- Compare and contrast ribosome structure and function in prokaryotes and eukaryotes
Ribosomes are tiny spherical organelles that make proteins by joining amino acids together. Many ribosomes are found free in the cytosol, while others are attached to the rough endoplasmic reticulum. The purpose of the ribosome is to translate messenger RNA (mRNA) to proteins with the aid of tRNA. In eukaryotes, ribosomes can commonly be found in the cytosol of a cell, the endoplasmic reticulum or mRNA, as well as the matrix of the mitochondria. Proteins synthesized in each of these locations serve a different role in the cell. In prokaryotes, ribosomes can be found in the cytosol as well. This protein-synthesizing organelle is the only organelle found in both prokaryotes and eukaryotes, asserting the fact that the ribosome is a trait that evolved early on, most likely present in the common ancestor of eukaryotes and prokaryotes. Ribosomes are not membrane bound.
Ribosomes are composed of two subunits, one large and one small, that only bind together during protein synthesis. The purpose of the ribosome is to take the actual message and the charged aminoacyl-tRNA complex to generate the protein. To do so, they have three binding sites. One is for the mRNA; the other two are for the tRNA. The binding sites for tRNA are the A site, which holds the aminoacyl-tRNA complex, and the P site, which binds to the tRNA attached to the growing polypeptide chain.
In most bacteria, the most numerous intracellular structure is the ribosome which is the site of protein synthesis in all living organisms. All prokaryotes have 70S (where S=Svedberg units) ribosomes while eukaryotes contain larger 80S ribosomes in their cytosol. The 70S ribosome is made up of a 50S and 30S subunits. The 50S subunit contains the 23S and 5S rRNA while the 30S subunit contains the 16S rRNA. These rRNA molecules differ in size in eukaryotes and are complexed with a large number of ribosomal proteins, the number and type of which can vary slightly between organisms. The ribosome is the most commonly observed intracellular multiprotein complex in bacteria.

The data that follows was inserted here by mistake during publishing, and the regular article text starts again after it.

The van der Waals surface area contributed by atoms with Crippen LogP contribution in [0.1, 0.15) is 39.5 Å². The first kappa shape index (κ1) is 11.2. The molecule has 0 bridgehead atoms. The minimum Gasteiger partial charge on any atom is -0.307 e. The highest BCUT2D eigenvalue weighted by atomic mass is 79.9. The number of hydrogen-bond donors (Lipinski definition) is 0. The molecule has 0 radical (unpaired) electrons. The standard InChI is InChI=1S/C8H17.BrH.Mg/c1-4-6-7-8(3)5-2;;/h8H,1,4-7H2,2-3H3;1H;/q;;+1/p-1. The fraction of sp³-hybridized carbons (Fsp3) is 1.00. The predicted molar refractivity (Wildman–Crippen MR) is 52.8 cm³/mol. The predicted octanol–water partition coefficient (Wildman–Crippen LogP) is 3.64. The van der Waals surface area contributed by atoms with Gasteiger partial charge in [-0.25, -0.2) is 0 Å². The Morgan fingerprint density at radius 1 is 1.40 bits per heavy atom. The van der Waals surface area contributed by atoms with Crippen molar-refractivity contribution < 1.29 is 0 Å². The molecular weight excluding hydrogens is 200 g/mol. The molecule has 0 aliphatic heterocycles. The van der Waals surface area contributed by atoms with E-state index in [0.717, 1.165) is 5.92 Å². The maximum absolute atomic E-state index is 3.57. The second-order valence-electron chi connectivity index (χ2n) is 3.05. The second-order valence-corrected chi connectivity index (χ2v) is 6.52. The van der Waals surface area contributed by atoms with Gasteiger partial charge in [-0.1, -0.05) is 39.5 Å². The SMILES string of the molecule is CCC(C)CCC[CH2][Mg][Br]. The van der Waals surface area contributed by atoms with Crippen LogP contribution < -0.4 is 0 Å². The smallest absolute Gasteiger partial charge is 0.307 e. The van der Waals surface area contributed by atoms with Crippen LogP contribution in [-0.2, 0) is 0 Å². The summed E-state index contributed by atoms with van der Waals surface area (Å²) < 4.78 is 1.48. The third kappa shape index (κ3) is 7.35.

Ribosome assembly consists of transcription, translation, the folding of rRNA and ribosomal proteins, the binding of ribosomal proteins, and the binding and release of the assembly components to make the ribosome. In vivo assembly of the 30S subunit has two intermediates (p130S and p230S) and the 50S subunit has three intermediates (p150S, p250S, and p350S). However, the reconstitution intermediates are not the same as in vitro. The intermediates of the 30S subunit yield 21S and 30S particles while the intermediates of the 50S subunit yield 32S, 43S, and 50S particles. The intermediates in the in vivo assembly are precursor rRNA which is different from in vitro which uses matured rRNA. To complete the mechanism of ribosome assembly, these precursor rRNA gets transformed in the polysomes.
- All prokaryotes have 70S (where S=Svedberg units) ribosomes while eukaryotes contain larger 80S ribosomes in their cytosol. The 70S ribosome is made up of a 50S and 30S subunits.
- Ribosomes play a key role in the catalysis of two important and crucial biological processes. peptidyl transfer and peptidyl hydrolysis.
- Ribosomes are tiny spherical organelles that make proteins by joining amino acids together. Many ribosomes are found free in the cytosol, while others are attached to the rough endoplasmic reticulum.
- ribosome: Small organelles found in all cells; involved in the production of proteins by translating messenger RNA.
- translation: A process occurring in the ribosome, in which a strand of messenger RNA (mRNA) guides assembly of a sequence of amino acids to make a protein.
- Svedberg: The Svedberg unit (S) offers a measure of particle size based on its rate of travel in a tube subjected to high g-force.